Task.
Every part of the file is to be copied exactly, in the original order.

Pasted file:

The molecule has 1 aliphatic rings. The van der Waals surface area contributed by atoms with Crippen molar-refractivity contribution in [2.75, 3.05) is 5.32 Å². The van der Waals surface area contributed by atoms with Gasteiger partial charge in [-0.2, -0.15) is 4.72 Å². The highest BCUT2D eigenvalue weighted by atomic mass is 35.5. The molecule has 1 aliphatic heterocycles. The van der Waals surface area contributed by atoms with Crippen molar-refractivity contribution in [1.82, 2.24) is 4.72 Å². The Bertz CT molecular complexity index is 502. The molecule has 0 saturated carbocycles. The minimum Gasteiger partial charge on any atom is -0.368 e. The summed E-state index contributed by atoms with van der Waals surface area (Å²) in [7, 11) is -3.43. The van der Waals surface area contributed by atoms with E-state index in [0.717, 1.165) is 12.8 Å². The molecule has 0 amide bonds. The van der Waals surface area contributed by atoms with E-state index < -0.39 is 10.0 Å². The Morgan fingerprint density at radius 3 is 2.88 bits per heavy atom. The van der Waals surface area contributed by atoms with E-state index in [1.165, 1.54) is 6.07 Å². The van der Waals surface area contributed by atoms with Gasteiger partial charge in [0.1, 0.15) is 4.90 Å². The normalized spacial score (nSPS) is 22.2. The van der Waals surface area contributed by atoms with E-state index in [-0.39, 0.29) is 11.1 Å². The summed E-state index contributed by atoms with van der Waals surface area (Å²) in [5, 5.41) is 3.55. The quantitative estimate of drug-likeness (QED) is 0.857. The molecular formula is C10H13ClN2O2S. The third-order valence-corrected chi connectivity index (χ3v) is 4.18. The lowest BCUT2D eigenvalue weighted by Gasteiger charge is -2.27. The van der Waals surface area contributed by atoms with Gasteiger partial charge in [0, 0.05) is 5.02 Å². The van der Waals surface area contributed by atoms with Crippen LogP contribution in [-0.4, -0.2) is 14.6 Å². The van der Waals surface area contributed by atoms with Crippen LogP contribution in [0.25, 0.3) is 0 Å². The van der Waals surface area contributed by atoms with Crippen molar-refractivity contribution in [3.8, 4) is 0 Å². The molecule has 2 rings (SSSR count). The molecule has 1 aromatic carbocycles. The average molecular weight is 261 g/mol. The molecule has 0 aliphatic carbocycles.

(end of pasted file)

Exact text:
The molecule has 1 aliphatic rings. The van der Waals surface area contributed by atoms with Crippen molar-refractivity contribution in [2.75, 3.05) is 5.32 Å². The van der Waals surface area contributed by atoms with Gasteiger partial charge in [-0.2, -0.15) is 4.72 Å². The highest BCUT2D eigenvalue weighted by atomic mass is 35.5. The molecule has 1 aliphatic heterocycles. The van der Waals surface area contributed by atoms with Crippen molar-refractivity contribution in [1.82, 2.24) is 4.72 Å². The Bertz CT molecular complexity index is 502. The molecule has 0 saturated carbocycles. The minimum Gasteiger partial charge on any atom is -0.368 e. The summed E-state index contributed by atoms with van der Waals surface area (Å²) in [7, 11) is -3.43. The van der Waals surface area contributed by atoms with E-state index in [0.717, 1.165) is 12.8 Å². The molecule has 0 amide bonds. The van der Waals surface area contributed by atoms with E-state index < -0.39 is 10.0 Å². The Morgan fingerprint density at radius 3 is 2.88 bits per heavy atom. The van der Waals surface area contributed by atoms with E-state index in [1.165, 1.54) is 6.07 Å². The van der Waals surface area contributed by atoms with Gasteiger partial charge in [0.1, 0.15) is 4.90 Å². The normalized spacial score (nSPS) is 22.2. The van der Waals surface area contributed by atoms with E-state index in [-0.39, 0.29) is 11.1 Å². The summed E-state index contributed by atoms with van der Waals surface area (Å²) in [5, 5.41) is 3.55. The quantitative estimate of drug-likeness (QED) is 0.857. The molecular formula is C10H13ClN2O2S. The third-order valence-corrected chi connectivity index (χ3v) is 4.18. The lowest BCUT2D eigenvalue weighted by Gasteiger charge is -2.27. The van der Waals surface area contributed by atoms with Gasteiger partial charge in [0, 0.05) is 5.02 Å². The van der Waals surface area contributed by atoms with Crippen LogP contribution in [-0.4, -0.2) is 14.6 Å². The van der Waals surface area contributed by atoms with Crippen LogP contribution in [0.25, 0.3) is 0 Å². The van der Waals surface area contributed by atoms with Crippen molar-refractivity contribution in [3.8, 4) is 0 Å². The molecule has 2 rings (SSSR count). The molecule has 1 aromatic carbocycles. The average molecular weight is 261 g/mol. The molecule has 0 aliphatic carbocycles.